Another instance where the sea provides a means of escape and therapy is in his novel “White Jacket,” which is partly an account of the times Melville spent as a sailor in the United States Navy aboard the USS United States. There are many similarities between “Moby Dick” and “White Jacket;” in fact, Some parts of “White Jacket” seem like rough drafts of “Moby Dick.” The symbolism of the color white and the adventure of going to sea are both themes that are shared between the two novels. Another similarity is White Jacket and Ishmael’s disposition towards life at sea.

Oh, give me again the rover's life — the joy, the thrill, the whirl! Let me feel thee again, old sea! let me leap into thy saddle once more. I am sick of these terra firma toils and cares; sick of the dust and reek of towns. Let me hear the clatter of hailstones on icebergs, and not the dull tramp of these plodders, plodding their dull way from their cradles to their graves. Let me snuff thee up, sea-breeze! and whinny in thy spray. Forbid it, sea-gods! intercede for me with Neptune, O sweet Amphitrite, that no dull clod may fall on my coffin! Be mine the tomb that swallowed up Pharaoh and all his hosts; let me lie down with Drake, where he sleeps in the sea. (Melville, “White Jacket”)

From this passage it appears that White Jacket and Ishmael share many of the same feelings towards life at sea. They both seem to be sick of life on land and are drawn to the ocean in search of adventure. There is also a similarity in their views towards death. While Ishmael appears to be near suicidal in his desire to set sail, the narrator in “White Jacket” doesn’t seem to be depressed at the moment, but appears to have no trouble with the thought of dying at sea.

It is apparent in Melville’s novels “Typee” and “Redburn” that Melville’s fascination with the sea began when he was a child and was inspired by his father. As Melville grew older, he became more attracted to the open ocean; and just as Ishmael and White Jacket turned to the sea to escape the desolation and dreariness of life on land; Melville ventured into the ocean when he entered adulthood and felt burdened by the pressures that life had placed on him. The use of the sea as a symbol of adventure and as a source of relieve is common among many of Herman Melville’s novels, and reveals much about his personal views towards life at sea.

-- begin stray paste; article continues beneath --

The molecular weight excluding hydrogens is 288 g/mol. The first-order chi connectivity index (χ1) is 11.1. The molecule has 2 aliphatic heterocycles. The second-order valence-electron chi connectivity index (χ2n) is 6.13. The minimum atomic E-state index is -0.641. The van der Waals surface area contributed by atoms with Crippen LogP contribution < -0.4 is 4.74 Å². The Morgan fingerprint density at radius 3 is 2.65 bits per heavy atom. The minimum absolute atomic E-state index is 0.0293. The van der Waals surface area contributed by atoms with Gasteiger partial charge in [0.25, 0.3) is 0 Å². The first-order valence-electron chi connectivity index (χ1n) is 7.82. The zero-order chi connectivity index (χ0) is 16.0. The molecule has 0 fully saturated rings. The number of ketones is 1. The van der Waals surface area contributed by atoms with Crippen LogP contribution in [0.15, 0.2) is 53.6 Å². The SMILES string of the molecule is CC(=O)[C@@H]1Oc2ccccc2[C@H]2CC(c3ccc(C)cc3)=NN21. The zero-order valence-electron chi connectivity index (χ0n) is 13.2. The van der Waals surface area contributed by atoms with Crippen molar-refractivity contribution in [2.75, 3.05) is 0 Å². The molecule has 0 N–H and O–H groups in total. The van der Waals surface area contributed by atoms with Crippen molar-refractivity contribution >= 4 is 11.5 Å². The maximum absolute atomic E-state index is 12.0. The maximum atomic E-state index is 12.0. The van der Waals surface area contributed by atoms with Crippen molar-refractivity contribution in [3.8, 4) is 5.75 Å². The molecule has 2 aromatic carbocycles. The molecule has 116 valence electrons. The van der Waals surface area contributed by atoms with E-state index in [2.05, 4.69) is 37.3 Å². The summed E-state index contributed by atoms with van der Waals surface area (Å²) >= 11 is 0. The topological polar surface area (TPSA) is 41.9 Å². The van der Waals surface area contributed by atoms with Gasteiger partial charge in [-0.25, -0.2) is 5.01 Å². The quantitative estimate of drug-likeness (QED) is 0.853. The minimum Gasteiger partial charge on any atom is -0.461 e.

Melville, Herman. Moby-Dick Or, The Whale. New York: Penguin Group. Print.

Melville, Herman. Redburn.

Melville, Herman. Typee.

Melville, Herman. White Jacket.

"Herman Melville." Wikipedia, the Free Encyclopedia. Web. 27 Feb. 2011

1 comment:

  1. Here's my comment from the first draft:


    Both the idea of focusing on adventure-as-therapy within the context of Melville's life, and the idea of exploring parallels between WJ and MD, are perfectly viable ideas. Because you rely on Wikipedia for the first and only briefly touch on the second topic, though, they're both diluted.

    For instance - if you were serious about talking about the text of WJ, you probably would have noticed the wealth of parallels between the chapter from which you're quoting and "The Mast-Head" from MD, which we talked about at length in class. The one reads almost as a rough draft for the other. Is it a big deal that you didn't notice or write about that? Hardly. But what you should have been looking for is *something* more concrete to write about, and a clearer focus.


    I'm posting that because this is an extension which, while adding worthwhile material, doesn't change the problems of the original: bad research (wikipedia is an ok place to figure out some sources, but you should never consider it a stopping point) and an argument which seems in danger of being both trivial and vague. The theme of adventure, and of adventure-as-therapy, is a good *starting point*. However, even the most cursory examination of MD (or Redburn, especially considering the london scenes or White-Jacket) would lead us to note just how dangerous and even tragic adventure can be.

    That doesn't mean that adventure isn't a form of therapy - but it's also a source of death and destruction, and the means by which people are controlled (see Ahab, but also the captain in Redburn, and don't get me started on Mardi), and many other things.

    All you're doing is scratching the surface of a worthwhile topic - one which desperately needed real research (starting with a biography) to jump start it.

    Your argument is trivial and vague, you show little knowledge of any of the texts, and your research - for a topic which really needed it - relies entirely on wikipedia. The idea, or starting point, remains fine, but the execution is lacking.